In a relationship with a colleague? Should you tell your boss? | Moorepay
December 16, 2023

In a relationship with a colleague? Should you tell your boss?

It’s a well-known fact that many romantic relationships start at work, with some leading to long-term relationships and marriage.

We’re now starting the new year, and you may find that colleagues become closer and romantic relationships may follow. If this were to happen, would you expect the colleagues involved to tell you or your HR department?

Following the recent departure of Philip Schofield from ITV, apparently ITV has issued new rules on relationships. However, according to the Sunday Times, their new rules go beyond romantic relationships, “requiring their workers to disclose sexual, romantic or close friendships (whether short or long term).” Both parties are expected to disclose their relationship – if they don’t, they could face disciplinary action or they could even lose their jobs.

Clearly this is a step too far, not only taking it to the ‘nth degree, but would be likely to cause their workers to avoid getting close to their colleagues. Plus, looking at this from a legal perspective, the possibility of breaching data protection regulations if you have to log each relationship or friendship could be a nightmare in the making.

One thing which doesn’t seem to have been considered is that friendships build trust which leads to better performance and better rapport between colleagues, making the workplace a nicer place to be, especially as we spend such a huge amount of time at work.

Yes, it’s sensible to have a policy, but if you want to retain the trust of your employees, then you should think carefully about how your policy is going to impact the workforce. Each case should be treated fairly and handled with sensitivity, especially if the relationship ends.

There’s no problem with asking your employees to report a relationship where there could be a conflict of interest, such as a manager having a relationship with one of their team, but if this is seen to be that they are doing something wrong, then it’s likely that it would not be reported, and the relationship will be kept secret if possible.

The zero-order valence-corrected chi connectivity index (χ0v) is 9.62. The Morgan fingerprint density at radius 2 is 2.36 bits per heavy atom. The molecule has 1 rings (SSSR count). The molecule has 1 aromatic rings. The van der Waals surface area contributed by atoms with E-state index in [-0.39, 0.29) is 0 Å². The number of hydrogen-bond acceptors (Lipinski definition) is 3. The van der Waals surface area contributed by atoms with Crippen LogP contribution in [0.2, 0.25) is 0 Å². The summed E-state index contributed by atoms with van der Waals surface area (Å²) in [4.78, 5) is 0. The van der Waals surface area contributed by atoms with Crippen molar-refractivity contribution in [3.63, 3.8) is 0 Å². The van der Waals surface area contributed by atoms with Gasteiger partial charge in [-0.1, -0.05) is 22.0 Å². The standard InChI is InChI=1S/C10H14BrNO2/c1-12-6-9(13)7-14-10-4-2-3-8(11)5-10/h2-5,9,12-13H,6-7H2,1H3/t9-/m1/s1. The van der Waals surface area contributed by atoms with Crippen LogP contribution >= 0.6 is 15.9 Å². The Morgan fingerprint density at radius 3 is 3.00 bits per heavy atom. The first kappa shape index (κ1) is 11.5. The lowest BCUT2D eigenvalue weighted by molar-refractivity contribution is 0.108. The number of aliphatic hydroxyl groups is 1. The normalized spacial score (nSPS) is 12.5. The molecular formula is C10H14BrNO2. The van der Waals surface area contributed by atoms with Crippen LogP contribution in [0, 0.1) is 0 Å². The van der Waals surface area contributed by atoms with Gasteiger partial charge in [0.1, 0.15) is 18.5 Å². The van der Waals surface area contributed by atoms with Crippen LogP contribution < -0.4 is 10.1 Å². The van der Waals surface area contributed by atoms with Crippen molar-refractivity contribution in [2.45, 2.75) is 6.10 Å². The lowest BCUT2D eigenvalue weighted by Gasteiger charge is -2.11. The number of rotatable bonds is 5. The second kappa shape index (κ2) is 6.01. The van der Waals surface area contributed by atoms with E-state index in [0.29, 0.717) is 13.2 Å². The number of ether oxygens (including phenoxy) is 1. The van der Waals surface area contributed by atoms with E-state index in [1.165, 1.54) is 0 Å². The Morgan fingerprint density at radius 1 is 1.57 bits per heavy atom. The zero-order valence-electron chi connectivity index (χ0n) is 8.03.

Clearly, you would need certain rules to be in place in regard to the conduct and behaviour of both parties whilst at work.

The problems with a workplace romance could start where the relationship goes wrong but remember that not all relationships end in conflict. However, should this be the case you should have something in place, which is clear and transparent, so that everyone knows what would happen in such circumstances.

In such a situation, it’s likely that steps would need to be taken to resolve any differences or conflicts which may occur.

So, do you have anything in your handbook about relationships at work?

If not, and you feel that this would be something which you would like to add, contact our Policy Team on 03450 730240 – option 3, or email us at policy.team@moorepay.co.uk

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Elaine Prichard
About the author

Elaine Pritchard

Elaine has a wealth of knowledge in producing contracts, training materials and other documentation as well as training other consultants. She piloted a scheme whereby she went on-site to act as a client’s HR Manager two days per week, whilst the post-holder was on maternity leave. Elaine also previously ran her own retail business for seven years, employing four people. Elaine is a field based consultant for Moorepay and provides on-site HR and Employment Law advice, consultancy and training services to our clients.